b. 16/04/1832 Berkeley Square, London. d. 10/06/1901 Lockinge, Wantage, Oxfordshire.
Robert James Lindsay (later Loyd-Lindsay) (1832-1901) was born in Berkeley Square, London on 16th April 1832, the son of Lieutenant-General James Lindsay, who hailed from Balcarras, Fife, Scotland, and his wife, Anne, the eldest daughter of Sir Coutts Trotter, Baronet.
Robert was educated at Eton, and entered the Scots Fusiliers Guards as an Ensign on 13th December 1850, and was promoted to Captain on 6th November 1854, shortly after his actions in the Crimea. At the Battle of Alma on 20th September 1854, when the form of the line of the Regiment was disordered, Captain Lindsay, Adjutant Drummond and a group of other officers stood firm with the Colours and, having rallied a party of non-commissioned officers and men around them they held their ground against overwhelming odds until the enemy retired on seeing the battalion coming up the hill. A few weeks later, on 5th November 1854, he showed further gallantry at the Battle of Inkerman when, at a very critical moment, he led a charge against superior numbers of Russians, caused them to retreat.
Lindsay then became Aide-de-Camp to General Simpson, but chose to give up the appointment on 14th August 1855. This allowed him to become Adjutant in the 1st Battalion of the Scots Guards. He held the Adjutancy until 1858. His award of the Victoria Cross for the two actions at Alma and Inkerman was announced in the London Gazette on 24th February 1857 and received his medal at the first investiture on 26th June 1857 at Hyde Park, London. He also received the Legion of Honour for his Crimean service. He had now been promoted to Major and would then become Equerry to the Prince of Wales in 1858.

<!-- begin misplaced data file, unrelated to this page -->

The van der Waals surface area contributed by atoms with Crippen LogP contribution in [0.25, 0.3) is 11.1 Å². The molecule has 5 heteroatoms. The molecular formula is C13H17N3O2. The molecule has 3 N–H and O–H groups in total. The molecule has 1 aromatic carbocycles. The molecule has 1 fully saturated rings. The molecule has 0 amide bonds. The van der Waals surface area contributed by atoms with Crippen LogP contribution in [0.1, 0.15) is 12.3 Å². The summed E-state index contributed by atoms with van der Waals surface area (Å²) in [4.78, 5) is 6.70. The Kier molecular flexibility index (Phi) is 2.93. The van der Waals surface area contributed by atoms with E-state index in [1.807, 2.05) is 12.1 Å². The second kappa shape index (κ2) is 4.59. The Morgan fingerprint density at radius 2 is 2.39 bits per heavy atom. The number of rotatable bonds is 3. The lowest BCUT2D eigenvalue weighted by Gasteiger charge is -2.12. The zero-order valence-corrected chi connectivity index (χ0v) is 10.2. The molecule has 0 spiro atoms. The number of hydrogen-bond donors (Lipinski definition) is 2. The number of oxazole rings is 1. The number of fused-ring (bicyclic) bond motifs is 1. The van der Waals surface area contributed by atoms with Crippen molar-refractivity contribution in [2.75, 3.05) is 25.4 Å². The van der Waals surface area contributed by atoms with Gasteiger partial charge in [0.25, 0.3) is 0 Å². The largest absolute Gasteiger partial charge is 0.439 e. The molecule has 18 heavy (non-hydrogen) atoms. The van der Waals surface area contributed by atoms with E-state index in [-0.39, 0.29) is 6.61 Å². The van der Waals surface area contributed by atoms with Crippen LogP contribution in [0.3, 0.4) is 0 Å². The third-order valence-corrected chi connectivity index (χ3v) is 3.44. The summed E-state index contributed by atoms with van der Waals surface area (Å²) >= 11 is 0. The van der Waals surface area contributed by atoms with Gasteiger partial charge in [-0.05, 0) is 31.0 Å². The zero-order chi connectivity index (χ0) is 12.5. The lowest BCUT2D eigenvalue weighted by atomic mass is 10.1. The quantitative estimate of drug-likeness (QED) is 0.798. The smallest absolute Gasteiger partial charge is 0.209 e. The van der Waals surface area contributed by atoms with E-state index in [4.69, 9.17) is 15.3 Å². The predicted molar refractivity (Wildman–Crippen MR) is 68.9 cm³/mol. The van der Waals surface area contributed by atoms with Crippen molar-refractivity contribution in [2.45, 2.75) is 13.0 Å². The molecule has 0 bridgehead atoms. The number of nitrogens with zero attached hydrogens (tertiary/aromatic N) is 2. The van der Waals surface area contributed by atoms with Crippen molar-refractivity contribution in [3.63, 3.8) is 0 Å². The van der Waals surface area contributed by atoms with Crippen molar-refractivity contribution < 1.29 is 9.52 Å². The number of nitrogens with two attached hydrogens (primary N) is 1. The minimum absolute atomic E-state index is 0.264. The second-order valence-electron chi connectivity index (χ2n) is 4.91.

In 1858 Lindsay married the Honourable Harriet Sarah Loyd, only daughter and heiress of Lord Overstone, the head of banking firm of Jones, Loyd & Company. As a wedding present, Lord Overstone gifted the couple the Lockinge estate in Wantage. Loyd Lindsay was, in many ways, an archetypal Victorian ‘improving landlord’ with an unshakable belief in material progress. He was determined that the Lockinge estate (then in Berkshire) would be developed as a ‘model’ estate employing the most advanced methods of cultivation and management, and in this context he had a particular interest in the provision of improved transport facilities.
Just before the marriage, he assumed the name of Loyd in conjunction with his own. He retired from the Army in September 1859 and became the first Lieutenant-Colonel commanding the 1st Volunteer Battalion, Princess Charlotte of Wales’ (Royal Berkshire) Regiment in 1860.
At the General Election of 1865, he was elected one of three MPs for Berkshire, and he held the seat until he was given a peerage in 1885. He was Lieutenant-Colonel Commandant Honourable Artillery Company from 1866 to 1881. He was created a KCB in May 1881, and was raised to the peerage with the title of Baron Wantage of Lockinge. In 1888, he was appointed to the command of the Home Counties Brigade with its HQ at Reading. He was one of the earliest members of the National Rifle Association formed in 1860, was its president in 1887, and became Chairman in 1891. In 1886, he became Lord Lieutenant of Berkshire.
In 1870, he had also become a founder member of the National Society for Aid to the Sick & Wounded (later the British Red Cross Society). A committed freemason, he became Provincial Grand Master of Berkshire from 1898-1901. After a long life, he attended the funeral of Queen Victoria in 1901, but became ill soon afterwards. He passed away at Lockinge House on 10th June 1901 and was buried three days later in the vault of Ardington Church, Oxfordshire.
LOCATION OF MEDAL: NOT PUBLICLY HELD.
BURIAL PLACE: ARDINGTON CHURCH VAULT, OXFORDSHIRE.